‘A Decade of Activism’
For Americans who lived through it, the 60s was a decade of tremendous change and tragedy. While the Vietnam War raged, civil rights leaders Medgar Evers, Malcolm X and Robert Kennedy were murdered. Perhaps no death had as much of a traumatic effect on the American psyche as that of Dr. Martin Luther King Jr.
King’s son, Martin Luther King III, has kept his father’s legacy alive, becoming a sought-after speaker and civil rights activist in his own right.
In the time since his father’s assassination, progress has been made towards ensuring equal rights for all Americans. However, in an interview with The Link, King noted that there is much to still accomplish.
The current climate in right wing American political establishment has been one of redefinition. In the American south, Secessionist Galas glorify the Civil War while downplaying its racist overtones.
Republican Congresswoman Michelle Bachmann recently gave a speech erroneously stating the founding fathers “worked tirelessly until slavery was no more.”
King responded to the Congresswoman’s statement by emphasizing the importance of knowing history in working towards a better future.
“Oh, I’m not really sure what that is! I’ve been baffled by that for quite a while,” King said with a chuckle. “I don’t know if it’s just ignorance, I really don’t know. I would like to think that all people need to know history and understand it. It doesn’t mean that people were bad, it just means that certain things that were done were wrong and hurtful, and we had to move past that period. You don’t rewrite history by distorting it.”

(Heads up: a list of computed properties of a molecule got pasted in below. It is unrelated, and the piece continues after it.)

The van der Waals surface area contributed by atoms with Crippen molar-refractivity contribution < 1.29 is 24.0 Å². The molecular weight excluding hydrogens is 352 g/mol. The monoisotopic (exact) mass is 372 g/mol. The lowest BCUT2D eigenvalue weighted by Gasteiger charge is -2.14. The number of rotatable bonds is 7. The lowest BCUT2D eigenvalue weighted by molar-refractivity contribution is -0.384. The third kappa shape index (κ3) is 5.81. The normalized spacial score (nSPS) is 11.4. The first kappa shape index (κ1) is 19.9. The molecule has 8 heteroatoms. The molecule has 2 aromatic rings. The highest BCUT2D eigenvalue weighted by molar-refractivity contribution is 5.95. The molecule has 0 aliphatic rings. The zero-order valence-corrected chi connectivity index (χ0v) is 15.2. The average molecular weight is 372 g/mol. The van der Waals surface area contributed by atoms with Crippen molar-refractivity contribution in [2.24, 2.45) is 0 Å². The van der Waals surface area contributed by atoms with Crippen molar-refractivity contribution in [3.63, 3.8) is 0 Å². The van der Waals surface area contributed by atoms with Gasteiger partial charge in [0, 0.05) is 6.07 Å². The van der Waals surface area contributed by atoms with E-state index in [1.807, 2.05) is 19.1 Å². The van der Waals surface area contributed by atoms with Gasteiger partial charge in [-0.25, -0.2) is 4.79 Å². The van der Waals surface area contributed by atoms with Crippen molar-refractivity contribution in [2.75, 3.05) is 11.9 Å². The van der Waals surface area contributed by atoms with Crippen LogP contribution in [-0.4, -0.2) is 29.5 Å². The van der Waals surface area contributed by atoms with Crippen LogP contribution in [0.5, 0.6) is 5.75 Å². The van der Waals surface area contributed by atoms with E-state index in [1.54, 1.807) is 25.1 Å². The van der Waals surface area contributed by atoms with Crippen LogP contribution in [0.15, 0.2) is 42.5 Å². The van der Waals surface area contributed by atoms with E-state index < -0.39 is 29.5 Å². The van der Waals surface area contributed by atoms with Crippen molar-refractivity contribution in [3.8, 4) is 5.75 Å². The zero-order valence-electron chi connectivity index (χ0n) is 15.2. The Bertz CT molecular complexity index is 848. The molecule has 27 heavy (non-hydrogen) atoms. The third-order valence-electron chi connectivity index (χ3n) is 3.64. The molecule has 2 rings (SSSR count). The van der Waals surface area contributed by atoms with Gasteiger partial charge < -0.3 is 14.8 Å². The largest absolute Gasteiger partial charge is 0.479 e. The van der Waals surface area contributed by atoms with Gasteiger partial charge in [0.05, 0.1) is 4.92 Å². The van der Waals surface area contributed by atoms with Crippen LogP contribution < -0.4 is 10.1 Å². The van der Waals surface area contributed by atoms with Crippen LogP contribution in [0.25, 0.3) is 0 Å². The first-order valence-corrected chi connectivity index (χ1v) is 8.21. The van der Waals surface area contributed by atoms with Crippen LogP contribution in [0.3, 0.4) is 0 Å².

That idea applies to controversial figures on both sides of history. King’s father only met Malcolm X once, and the two disagreed on strategy, but both have achieved iconic status as martyrs who died for the idea of equality. King spoke fondly of the memory of a man who once called his father a “chump” because of his non-violent methods.
“Certainly Malcolm X would be extreme, but I think he was evolving, and I think if he had lived he would have evolved to another level,” he said.
King himself has been attached to controversial figures in the civil rights movement. He has worked with community leaders such as Jesse Jackson and Al Sharpton, but has also been tied to Louis Farrakhan, leader of the Nation of Islam—of which Malcolm X was once a prominent member before ultimately rejecting its militant methodology.
Farrakhan has been accused of making racist statements against Jews and whites several times. King took pains to distance himself from Farrakhan and to downplay Farrakhan’s current role in civil rights activism.
“He has significant influence in the Black Muslim community, but that’s not the broader community, as he had back when the Million Man March took place,” said King. “I think he had an incredible opportunity in terms of unifying people, and when he got to where this mass number of people were mobilized, that the message was not clear to the masses.”
King drew links between the current political climate in the United States to the days before his father’s murder. He noted that discrimination is still present, not only against Blacks, but also Hispanics in the southern States. The only solution, he added, is more education.
“It’s my hope that this decade will be a decade of activism, positive activism, as the ‘60s was,” said King. “We’ve sort of come full circle. I’m not sure it’s happening, but hopefully it can.”
This article originally appeared in Volume 31, Issue 23, published February 15, 2011.